Sedimentary processes and facies on a high-latitude passive continental margin, Wilkes Land, East Antarctica
Published:January 01, 2019
Sandra Passchier, Daniel J. Ciarletta, Victor Henao, Vicky Sekkas, 2019. "Sedimentary processes and facies on a high-latitude passive continental margin, Wilkes Land, East Antarctica", Glaciated Margins: The Sedimentary and Geophysical Archive, D.P. Le Heron, K.A. Hogan, E.R. Phillips, M. Huuse, M.E. Busfield, A.G.C. Graham
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The impact of high-latitude physical processes on the sedimentary geology of a passive continental margin is addressed using a sediment record from the Wilkes Land margin of Antarctica. We present sequence stratigraphic models based on analytical data and genetic interpretations of sedimentary facies assemblages observed in drill cores collected by the Integrated Ocean Drilling Program. The examination of drill cores within a previously published seismostratigraphic context enhances the resolution of the sequence stratigraphic interpretations. Weaker tidal forcing, a stronger Coriolis effect and more pronounced seasonality are some of the physical processes that affect erosion and sedimentation at high latitudes, even if ice sheets are absent. In addition, the presence of an ice sheet affects erosion rates, crustal motion, and atmospheric and ocean circulation, with major implications for the development of depositional systems. As a result, high-latitude, ice-covered, passive margins show distinct sedimentary facies associations and their interpretation requires the application of a different suite of sequence stratigraphic models from those applied to low-latitude continental margins.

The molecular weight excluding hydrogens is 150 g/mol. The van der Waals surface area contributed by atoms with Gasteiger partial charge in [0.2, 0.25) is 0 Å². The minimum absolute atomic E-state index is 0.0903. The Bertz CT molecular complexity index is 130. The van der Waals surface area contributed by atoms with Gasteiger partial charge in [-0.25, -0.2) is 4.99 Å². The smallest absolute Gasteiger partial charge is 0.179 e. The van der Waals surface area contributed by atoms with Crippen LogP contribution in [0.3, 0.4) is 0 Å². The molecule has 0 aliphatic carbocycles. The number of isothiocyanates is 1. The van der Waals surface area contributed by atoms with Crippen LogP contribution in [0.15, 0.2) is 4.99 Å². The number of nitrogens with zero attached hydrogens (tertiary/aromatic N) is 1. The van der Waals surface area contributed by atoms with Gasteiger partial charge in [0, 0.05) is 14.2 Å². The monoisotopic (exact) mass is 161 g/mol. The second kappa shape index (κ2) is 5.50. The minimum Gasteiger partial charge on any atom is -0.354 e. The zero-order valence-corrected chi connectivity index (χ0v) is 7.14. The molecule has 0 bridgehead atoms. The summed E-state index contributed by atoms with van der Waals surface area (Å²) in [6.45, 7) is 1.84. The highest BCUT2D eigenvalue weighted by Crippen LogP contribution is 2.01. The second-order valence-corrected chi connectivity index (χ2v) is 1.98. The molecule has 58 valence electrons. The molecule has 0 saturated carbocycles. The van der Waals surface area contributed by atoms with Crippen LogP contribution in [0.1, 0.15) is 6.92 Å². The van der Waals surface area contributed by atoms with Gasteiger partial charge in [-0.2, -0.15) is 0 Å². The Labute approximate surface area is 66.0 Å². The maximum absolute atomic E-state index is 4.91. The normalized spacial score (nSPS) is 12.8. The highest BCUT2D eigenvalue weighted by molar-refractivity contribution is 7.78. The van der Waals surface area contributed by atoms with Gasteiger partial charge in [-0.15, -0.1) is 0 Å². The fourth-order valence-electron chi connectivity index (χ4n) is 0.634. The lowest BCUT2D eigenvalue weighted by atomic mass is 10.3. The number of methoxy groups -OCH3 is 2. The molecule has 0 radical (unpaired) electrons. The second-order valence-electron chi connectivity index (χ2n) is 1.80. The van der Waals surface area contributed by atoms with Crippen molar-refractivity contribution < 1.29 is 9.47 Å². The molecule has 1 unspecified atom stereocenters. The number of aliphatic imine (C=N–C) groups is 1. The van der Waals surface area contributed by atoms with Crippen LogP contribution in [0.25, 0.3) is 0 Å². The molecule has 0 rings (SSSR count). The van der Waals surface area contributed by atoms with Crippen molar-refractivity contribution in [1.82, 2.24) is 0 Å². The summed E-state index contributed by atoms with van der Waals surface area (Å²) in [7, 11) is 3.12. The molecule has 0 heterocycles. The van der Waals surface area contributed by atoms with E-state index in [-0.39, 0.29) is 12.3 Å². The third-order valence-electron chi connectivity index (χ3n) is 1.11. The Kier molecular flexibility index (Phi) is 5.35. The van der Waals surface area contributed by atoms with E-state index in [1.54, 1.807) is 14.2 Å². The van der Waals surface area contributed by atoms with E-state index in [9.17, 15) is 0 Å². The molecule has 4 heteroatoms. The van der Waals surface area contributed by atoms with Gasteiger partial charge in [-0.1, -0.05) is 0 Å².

Supplementary material: A supplementary data file is available at http://doi.org/10.6084/m9.figshare.c.4031218.v1
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Glaciated Margins: The Sedimentary and Geophysical Archive
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Understanding the sedimentary and geophysical archive of glaciated margins is a complex task that requires integration and analysis of disparate sedimentological and geophysical data. Their analysis is vital for understanding the dynamics of past ice sheets and how they interact with their neighbouring marine basins, on timescales that cannot be captured by observations of the cryosphere today. As resources, sediments deposited on the inner margins of glaciated shelves also exhibit resource potential where more sand-dominated systems occur, acting as reservoirs for both hydrocarbons and water. This book surveys the full gamut of glaciated margins, from deep time (Neoproterozoic, Ordovician and Carboniferous–Permian) to modern high-latitude margins in Canada and Antarctica. This collection of papers is the first attempt to deliberately do this, allowing not only the similarities and differences between modern and ancient glaciated margins to be explored, but also the wide spectrum of their mechanisms of investigation to be probed. Together, these papers offer a high-resolution, spatially and temporally diverse blueprint of the depositional processes, ice sheet dynamics, and basin architectures of the world’s former glaciated margins; a vital resource in advancing understanding of our present and future marine-terminating ice sheet margins.